Web-to-Print Portals: 12 Steps for Getting End User Buy-In, Boosting Utilization
"Many users share log-in IDs, so we probably have 500 users getting in there," says Heidi Lindahl, formerly marketing associate for Toro (now FII manager with the Datacard Group), speaking in a Webinar sponsored by PTI Technologies. "Our preferred printer has seen an uptick in orders from us of about 10 percent year-over-year."
4) Be willing to get creative...and personal. Some corporations have used unusual methods to spur internal education about their in-plant service offerings. When Staci Hill, manager of building services for Fort Worth, TX-based Freese and Nichols, wants to draw internal users for training or education, including for its in-house WebCRD solution, she often uses popcorn as bait.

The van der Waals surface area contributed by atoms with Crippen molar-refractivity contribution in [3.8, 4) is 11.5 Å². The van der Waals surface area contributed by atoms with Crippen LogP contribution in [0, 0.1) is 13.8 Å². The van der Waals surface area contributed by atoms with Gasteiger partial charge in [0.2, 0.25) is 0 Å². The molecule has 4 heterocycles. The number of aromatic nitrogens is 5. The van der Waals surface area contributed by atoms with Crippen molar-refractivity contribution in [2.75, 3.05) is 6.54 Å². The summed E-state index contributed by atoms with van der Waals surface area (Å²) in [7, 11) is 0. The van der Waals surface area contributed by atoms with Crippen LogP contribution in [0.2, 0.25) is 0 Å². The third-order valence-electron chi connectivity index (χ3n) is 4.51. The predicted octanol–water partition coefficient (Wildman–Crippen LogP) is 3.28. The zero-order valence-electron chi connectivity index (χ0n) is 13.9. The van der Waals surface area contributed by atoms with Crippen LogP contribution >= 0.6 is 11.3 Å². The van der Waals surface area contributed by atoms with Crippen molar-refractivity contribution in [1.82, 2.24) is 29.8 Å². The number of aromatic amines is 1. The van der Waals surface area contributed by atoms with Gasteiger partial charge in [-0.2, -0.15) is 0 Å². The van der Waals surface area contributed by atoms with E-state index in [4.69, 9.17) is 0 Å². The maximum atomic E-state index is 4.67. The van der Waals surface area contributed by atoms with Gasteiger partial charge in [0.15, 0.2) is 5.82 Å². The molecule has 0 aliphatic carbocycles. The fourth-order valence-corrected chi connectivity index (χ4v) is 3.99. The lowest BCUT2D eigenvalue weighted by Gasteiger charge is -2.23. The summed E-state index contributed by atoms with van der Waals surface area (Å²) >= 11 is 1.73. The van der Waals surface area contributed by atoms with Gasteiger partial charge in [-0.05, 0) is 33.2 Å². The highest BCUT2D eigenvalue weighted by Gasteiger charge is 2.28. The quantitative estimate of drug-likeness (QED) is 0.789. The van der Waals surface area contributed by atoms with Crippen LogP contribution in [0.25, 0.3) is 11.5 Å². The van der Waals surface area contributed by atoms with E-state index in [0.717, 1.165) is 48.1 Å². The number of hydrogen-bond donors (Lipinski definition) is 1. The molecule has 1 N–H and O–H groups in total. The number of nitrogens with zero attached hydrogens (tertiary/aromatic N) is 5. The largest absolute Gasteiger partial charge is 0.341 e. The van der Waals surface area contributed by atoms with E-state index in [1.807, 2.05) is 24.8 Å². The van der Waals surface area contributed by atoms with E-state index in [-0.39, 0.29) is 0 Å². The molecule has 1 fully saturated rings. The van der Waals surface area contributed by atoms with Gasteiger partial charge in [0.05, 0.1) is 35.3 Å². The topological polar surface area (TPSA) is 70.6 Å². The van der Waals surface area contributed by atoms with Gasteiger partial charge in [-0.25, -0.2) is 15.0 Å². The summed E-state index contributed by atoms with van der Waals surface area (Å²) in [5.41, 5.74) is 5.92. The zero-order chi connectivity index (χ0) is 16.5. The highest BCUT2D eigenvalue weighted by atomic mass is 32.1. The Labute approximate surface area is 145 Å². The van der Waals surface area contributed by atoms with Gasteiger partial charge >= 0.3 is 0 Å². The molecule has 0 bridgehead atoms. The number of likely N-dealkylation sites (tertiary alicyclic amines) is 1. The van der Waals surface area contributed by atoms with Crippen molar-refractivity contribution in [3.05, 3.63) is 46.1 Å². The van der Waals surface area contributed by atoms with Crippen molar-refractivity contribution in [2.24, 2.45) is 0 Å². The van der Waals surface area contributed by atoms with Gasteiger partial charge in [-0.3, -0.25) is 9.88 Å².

"The smell of popcorn filters up through the ventilation system in the building," Hill says, referring to the fresh corn she pops in a machine she purchased specifically for that purpose. "You draw in a lot of people that way."
Because of the value Hill sees for internal productivity, Freese and Nichols—a multi-location engineering firm—is willing to put in the 1:1 work necessary to give users personalized user attention. Internal print orders used to come through e-mail. Now that the portal has been installed, every time the in-plant receives an e-mail order, a print shop employee walks the user through the process of logging in and submitting the order online.
Is it a lot of work? "Yes, but getting engineers to change the way they do things is like turning a ship—a slow process," Hill explains. "If we expected everyone to order this way out of the gate, we would get a lot of pushback, so we are bringing them on board slowly."
Currently, Freese and Nichols has more than 350 online portal users, which is more than half of its potential user base.